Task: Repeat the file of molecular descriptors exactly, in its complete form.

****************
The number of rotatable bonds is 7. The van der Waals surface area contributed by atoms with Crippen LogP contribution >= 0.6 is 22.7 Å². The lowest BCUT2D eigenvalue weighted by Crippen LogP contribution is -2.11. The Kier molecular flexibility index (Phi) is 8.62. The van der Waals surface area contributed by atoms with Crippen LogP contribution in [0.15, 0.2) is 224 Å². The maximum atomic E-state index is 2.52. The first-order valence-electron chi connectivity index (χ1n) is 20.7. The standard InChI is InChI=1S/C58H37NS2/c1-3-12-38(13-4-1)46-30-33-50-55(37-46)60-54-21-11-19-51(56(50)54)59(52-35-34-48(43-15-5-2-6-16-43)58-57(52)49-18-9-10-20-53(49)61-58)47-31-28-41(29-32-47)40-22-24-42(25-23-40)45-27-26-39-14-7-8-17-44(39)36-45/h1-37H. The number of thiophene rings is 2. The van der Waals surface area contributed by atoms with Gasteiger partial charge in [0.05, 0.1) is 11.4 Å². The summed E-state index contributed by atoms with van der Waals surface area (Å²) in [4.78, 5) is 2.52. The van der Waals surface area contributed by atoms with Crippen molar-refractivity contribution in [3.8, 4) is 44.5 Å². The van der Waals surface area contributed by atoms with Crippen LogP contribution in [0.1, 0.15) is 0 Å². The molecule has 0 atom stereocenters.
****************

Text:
The number of rotatable bonds is 7. The van der Waals surface area contributed by atoms with Crippen LogP contribution >= 0.6 is 22.7 Å². The lowest BCUT2D eigenvalue weighted by Crippen LogP contribution is -2.11. The Kier molecular flexibility index (Phi) is 8.62. The van der Waals surface area contributed by atoms with Crippen LogP contribution in [0.15, 0.2) is 224 Å². The maximum atomic E-state index is 2.52. The first-order valence-electron chi connectivity index (χ1n) is 20.7. The standard InChI is InChI=1S/C58H37NS2/c1-3-12-38(13-4-1)46-30-33-50-55(37-46)60-54-21-11-19-51(56(50)54)59(52-35-34-48(43-15-5-2-6-16-43)58-57(52)49-18-9-10-20-53(49)61-58)47-31-28-41(29-32-47)40-22-24-42(25-23-40)45-27-26-39-14-7-8-17-44(39)36-45/h1-37H. The number of thiophene rings is 2. The van der Waals surface area contributed by atoms with Gasteiger partial charge in [0.05, 0.1) is 11.4 Å². The summed E-state index contributed by atoms with van der Waals surface area (Å²) in [4.78, 5) is 2.52. The van der Waals surface area contributed by atoms with Crippen molar-refractivity contribution in [3.8, 4) is 44.5 Å². The van der Waals surface area contributed by atoms with Crippen LogP contribution in [0.1, 0.15) is 0 Å². The molecule has 0 atom stereocenters.